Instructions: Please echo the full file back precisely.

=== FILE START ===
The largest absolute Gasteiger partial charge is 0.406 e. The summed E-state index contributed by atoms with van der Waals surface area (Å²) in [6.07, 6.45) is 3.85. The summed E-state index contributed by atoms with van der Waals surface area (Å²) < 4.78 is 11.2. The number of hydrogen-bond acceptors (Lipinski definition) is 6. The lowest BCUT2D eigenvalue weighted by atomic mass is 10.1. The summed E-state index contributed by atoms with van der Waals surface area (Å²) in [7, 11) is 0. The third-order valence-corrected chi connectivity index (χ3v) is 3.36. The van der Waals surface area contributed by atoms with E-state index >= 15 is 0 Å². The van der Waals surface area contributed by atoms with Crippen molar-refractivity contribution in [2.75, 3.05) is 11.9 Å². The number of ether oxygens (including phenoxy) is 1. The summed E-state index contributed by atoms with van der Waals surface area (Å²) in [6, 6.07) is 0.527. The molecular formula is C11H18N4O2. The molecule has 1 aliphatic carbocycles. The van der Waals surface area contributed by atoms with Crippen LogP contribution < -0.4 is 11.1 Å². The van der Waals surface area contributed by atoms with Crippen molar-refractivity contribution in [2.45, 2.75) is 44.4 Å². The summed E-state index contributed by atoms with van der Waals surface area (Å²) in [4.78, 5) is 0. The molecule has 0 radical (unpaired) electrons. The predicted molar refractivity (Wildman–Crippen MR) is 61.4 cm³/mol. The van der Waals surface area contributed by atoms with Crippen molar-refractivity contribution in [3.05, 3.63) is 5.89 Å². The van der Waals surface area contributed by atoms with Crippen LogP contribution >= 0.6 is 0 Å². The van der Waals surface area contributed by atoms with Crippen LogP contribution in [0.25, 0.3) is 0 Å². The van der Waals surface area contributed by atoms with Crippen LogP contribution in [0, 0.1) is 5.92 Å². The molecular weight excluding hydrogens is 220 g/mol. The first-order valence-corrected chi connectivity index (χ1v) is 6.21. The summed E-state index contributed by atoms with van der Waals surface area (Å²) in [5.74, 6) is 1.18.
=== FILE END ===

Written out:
The largest absolute Gasteiger partial charge is 0.406 e. The summed E-state index contributed by atoms with van der Waals surface area (Å²) in [6.07, 6.45) is 3.85. The summed E-state index contributed by atoms with van der Waals surface area (Å²) < 4.78 is 11.2. The number of hydrogen-bond acceptors (Lipinski definition) is 6. The lowest BCUT2D eigenvalue weighted by atomic mass is 10.1. The summed E-state index contributed by atoms with van der Waals surface area (Å²) in [7, 11) is 0. The third-order valence-corrected chi connectivity index (χ3v) is 3.36. The van der Waals surface area contributed by atoms with E-state index >= 15 is 0 Å². The van der Waals surface area contributed by atoms with Crippen molar-refractivity contribution in [2.75, 3.05) is 11.9 Å². The number of ether oxygens (including phenoxy) is 1. The summed E-state index contributed by atoms with van der Waals surface area (Å²) in [6, 6.07) is 0.527. The molecular formula is C11H18N4O2. The molecule has 1 aliphatic carbocycles. The van der Waals surface area contributed by atoms with Crippen LogP contribution < -0.4 is 11.1 Å². The van der Waals surface area contributed by atoms with Crippen molar-refractivity contribution in [2.45, 2.75) is 44.4 Å². The summed E-state index contributed by atoms with van der Waals surface area (Å²) in [4.78, 5) is 0. The molecule has 0 radical (unpaired) electrons. The predicted molar refractivity (Wildman–Crippen MR) is 61.4 cm³/mol. The van der Waals surface area contributed by atoms with Crippen molar-refractivity contribution in [3.05, 3.63) is 5.89 Å². The van der Waals surface area contributed by atoms with Crippen LogP contribution >= 0.6 is 0 Å². The van der Waals surface area contributed by atoms with Crippen LogP contribution in [0.25, 0.3) is 0 Å². The van der Waals surface area contributed by atoms with Crippen LogP contribution in [0, 0.1) is 5.92 Å². The molecular weight excluding hydrogens is 220 g/mol. The first-order valence-corrected chi connectivity index (χ1v) is 6.21. The summed E-state index contributed by atoms with van der Waals surface area (Å²) in [5.74, 6) is 1.18.